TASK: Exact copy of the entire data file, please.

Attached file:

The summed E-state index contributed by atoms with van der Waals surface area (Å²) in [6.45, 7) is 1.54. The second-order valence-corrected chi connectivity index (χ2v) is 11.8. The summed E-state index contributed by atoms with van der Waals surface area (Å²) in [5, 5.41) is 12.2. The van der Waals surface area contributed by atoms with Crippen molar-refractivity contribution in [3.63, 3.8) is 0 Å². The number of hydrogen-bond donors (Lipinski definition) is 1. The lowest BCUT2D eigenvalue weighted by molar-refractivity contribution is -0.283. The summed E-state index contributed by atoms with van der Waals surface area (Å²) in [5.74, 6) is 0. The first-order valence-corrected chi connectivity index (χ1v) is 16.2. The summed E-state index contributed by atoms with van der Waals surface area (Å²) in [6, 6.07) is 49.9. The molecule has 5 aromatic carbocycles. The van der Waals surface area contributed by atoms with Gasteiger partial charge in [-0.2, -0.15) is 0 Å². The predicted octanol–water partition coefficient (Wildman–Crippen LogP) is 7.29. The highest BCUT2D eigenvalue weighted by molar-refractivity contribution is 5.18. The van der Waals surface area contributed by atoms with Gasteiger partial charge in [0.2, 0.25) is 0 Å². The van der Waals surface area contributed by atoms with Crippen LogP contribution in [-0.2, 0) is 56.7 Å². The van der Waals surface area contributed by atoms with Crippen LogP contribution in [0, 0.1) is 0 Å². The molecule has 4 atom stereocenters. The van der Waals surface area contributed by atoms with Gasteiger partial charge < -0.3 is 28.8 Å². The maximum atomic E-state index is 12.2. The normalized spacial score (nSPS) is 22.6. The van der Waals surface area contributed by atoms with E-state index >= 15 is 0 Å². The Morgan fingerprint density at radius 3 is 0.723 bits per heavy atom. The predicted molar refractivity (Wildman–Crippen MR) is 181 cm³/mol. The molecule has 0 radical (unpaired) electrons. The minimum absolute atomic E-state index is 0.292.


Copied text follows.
The summed E-state index contributed by atoms with van der Waals surface area (Å²) in [6.45, 7) is 1.54. The second-order valence-corrected chi connectivity index (χ2v) is 11.8. The summed E-state index contributed by atoms with van der Waals surface area (Å²) in [5, 5.41) is 12.2. The van der Waals surface area contributed by atoms with Crippen molar-refractivity contribution in [3.63, 3.8) is 0 Å². The number of hydrogen-bond donors (Lipinski definition) is 1. The lowest BCUT2D eigenvalue weighted by molar-refractivity contribution is -0.283. The summed E-state index contributed by atoms with van der Waals surface area (Å²) in [5.74, 6) is 0. The first-order valence-corrected chi connectivity index (χ1v) is 16.2. The summed E-state index contributed by atoms with van der Waals surface area (Å²) in [6, 6.07) is 49.9. The molecule has 5 aromatic carbocycles. The van der Waals surface area contributed by atoms with Gasteiger partial charge in [-0.2, -0.15) is 0 Å². The predicted octanol–water partition coefficient (Wildman–Crippen LogP) is 7.29. The highest BCUT2D eigenvalue weighted by molar-refractivity contribution is 5.18. The van der Waals surface area contributed by atoms with Gasteiger partial charge in [0.2, 0.25) is 0 Å². The van der Waals surface area contributed by atoms with Crippen LogP contribution in [-0.2, 0) is 56.7 Å². The van der Waals surface area contributed by atoms with Crippen LogP contribution in [0, 0.1) is 0 Å². The molecule has 4 atom stereocenters. The van der Waals surface area contributed by atoms with Gasteiger partial charge < -0.3 is 28.8 Å². The maximum atomic E-state index is 12.2. The normalized spacial score (nSPS) is 22.6. The van der Waals surface area contributed by atoms with E-state index >= 15 is 0 Å². The Morgan fingerprint density at radius 3 is 0.723 bits per heavy atom. The predicted molar refractivity (Wildman–Crippen MR) is 181 cm³/mol. The molecule has 0 radical (unpaired) electrons. The minimum absolute atomic E-state index is 0.292.